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October 6, 2002

Deaf school in line for US arts festival

From: Scotsman, UK
Oct. 7, 2002


THE American organisers of the world’s biggest arts festival by deaf and hard of hearing performers are planning to come to the Capital to stage a similar event.

Edinburgh’s world-famous Donaldson’s College deaf school is the most likely venue to play host to dance, music and theatre productions at next summer’s Fringe.

The arts organisation which staged the Deaf Way festival across Washington in July - attracting 400,000 visitors - said it had "high hopes" of staging an Edinburgh equivalent after a visit to the building in West Coates two weeks ago.

City arts impresario Richard Demarco, who has been involved in talks to stage a major programme of work at Donaldson’s College, said the move promised to bring a "whole new dimension" to the Capital’s summer festivals.

Talks to use Donaldson’s are at an early stage, but officials from the festival organisers Quest Productions said they were determined to come to the Capital, regardless of whether the deaf school plan is feasible or not.

Around 400 deaf and hard of hearing performers appeared, included 64 artists, 20 writers and 20 film-makers. There were more than 125 separate performances at 15 venues.

All the major art forms would be represented if the deaf school was to play host to the company, which said it wanted to come to Edinburgh to attract a mainstream audience for its productions.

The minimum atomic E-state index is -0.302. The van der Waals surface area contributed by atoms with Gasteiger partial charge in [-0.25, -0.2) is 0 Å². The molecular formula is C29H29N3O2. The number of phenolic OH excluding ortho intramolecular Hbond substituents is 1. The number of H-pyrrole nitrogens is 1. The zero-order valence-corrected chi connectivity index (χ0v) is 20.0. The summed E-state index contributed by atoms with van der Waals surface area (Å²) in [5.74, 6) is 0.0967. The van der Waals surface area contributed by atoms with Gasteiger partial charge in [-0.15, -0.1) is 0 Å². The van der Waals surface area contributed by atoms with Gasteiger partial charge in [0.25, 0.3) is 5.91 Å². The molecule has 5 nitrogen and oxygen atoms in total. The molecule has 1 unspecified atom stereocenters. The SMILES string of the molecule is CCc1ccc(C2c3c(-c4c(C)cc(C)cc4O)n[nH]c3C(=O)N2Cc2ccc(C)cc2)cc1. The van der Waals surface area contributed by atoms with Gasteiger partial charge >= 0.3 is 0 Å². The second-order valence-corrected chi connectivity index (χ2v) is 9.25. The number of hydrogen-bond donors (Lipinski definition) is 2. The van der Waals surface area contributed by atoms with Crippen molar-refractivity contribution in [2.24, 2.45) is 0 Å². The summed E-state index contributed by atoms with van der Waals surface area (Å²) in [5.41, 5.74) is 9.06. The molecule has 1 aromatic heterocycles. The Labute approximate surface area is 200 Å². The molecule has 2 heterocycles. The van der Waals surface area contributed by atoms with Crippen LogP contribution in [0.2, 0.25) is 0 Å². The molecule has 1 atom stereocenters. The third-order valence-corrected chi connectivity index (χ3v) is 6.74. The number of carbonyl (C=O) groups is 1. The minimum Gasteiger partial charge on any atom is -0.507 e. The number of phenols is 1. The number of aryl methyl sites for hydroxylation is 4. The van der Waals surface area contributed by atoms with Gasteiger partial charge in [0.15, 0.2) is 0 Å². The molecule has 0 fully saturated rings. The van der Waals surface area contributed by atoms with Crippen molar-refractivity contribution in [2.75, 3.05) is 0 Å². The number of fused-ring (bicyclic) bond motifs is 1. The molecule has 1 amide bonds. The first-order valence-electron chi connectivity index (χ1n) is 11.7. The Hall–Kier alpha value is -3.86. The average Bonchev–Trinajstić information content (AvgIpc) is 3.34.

Speaking from the United States, Quest Productions director Paul Harrelson said: "We had more than 10,000 registered participants at the festival in July, which was the biggest of its kind anywhere in the world and the only one on that kind of scale.

"We’ve been talking to Donaldson’s for quite a while now and the Fringe is something I’ve wanted to bring events to since I visited it seven years ago. It’s the biggest arts festival in the world and has such a great reputation.

"We have very high hopes of doing something with Donaldson’s but we can’t really talk about our plans because they are with the school board at the moment and we don’t know whether they’ll get the thumbs-up or not."

Mr Demarco, who accompanied Mr Harrelson on his tour of Donaldson’s facilities, said he had been "overwhelmed" after attending the six-day event in Washington. He added: "This would be the first time Donaldson’s would be used for the Fringe, which would be marvellous.

"It’s one of the most magnificent buildings of its type in Edinburgh and it would be a spectacular venue. If this was to happen it would bring a whole new dimension to the Fringe.

"This festival in Washington attracted performers from all over the world and I’m sure the organisers would do the same if they came to Edinburgh."

Fringe director Paul Gudgin, who has also been involved in the talks with the US company, said: "Donaldson’s College is a beautiful building and it would be fantastic if it was used as a venue."

Donaldson’s College provides both day and residential education for around 80 deaf children aged between two and a half to 18 years. Assessment for further education or vocational training is undertaken at the age of 16.

A spokesman for the school said: "As far as we’re concerned a proposal has been put before our board but at this stage it is very much in its infancy."

Fiona Stewart, campaigns co-ordinator with the Royal National Institute for the Deaf in Scotland, said: "We’d strongly support the this festival’s participation at the 2003 Fringe and the positive and inspired contribution that deaf art and culture would make if this was to happen."

A spokeswoman for the disability charity Capability Scotland said: "This sounds like a very exciting and innovative performance."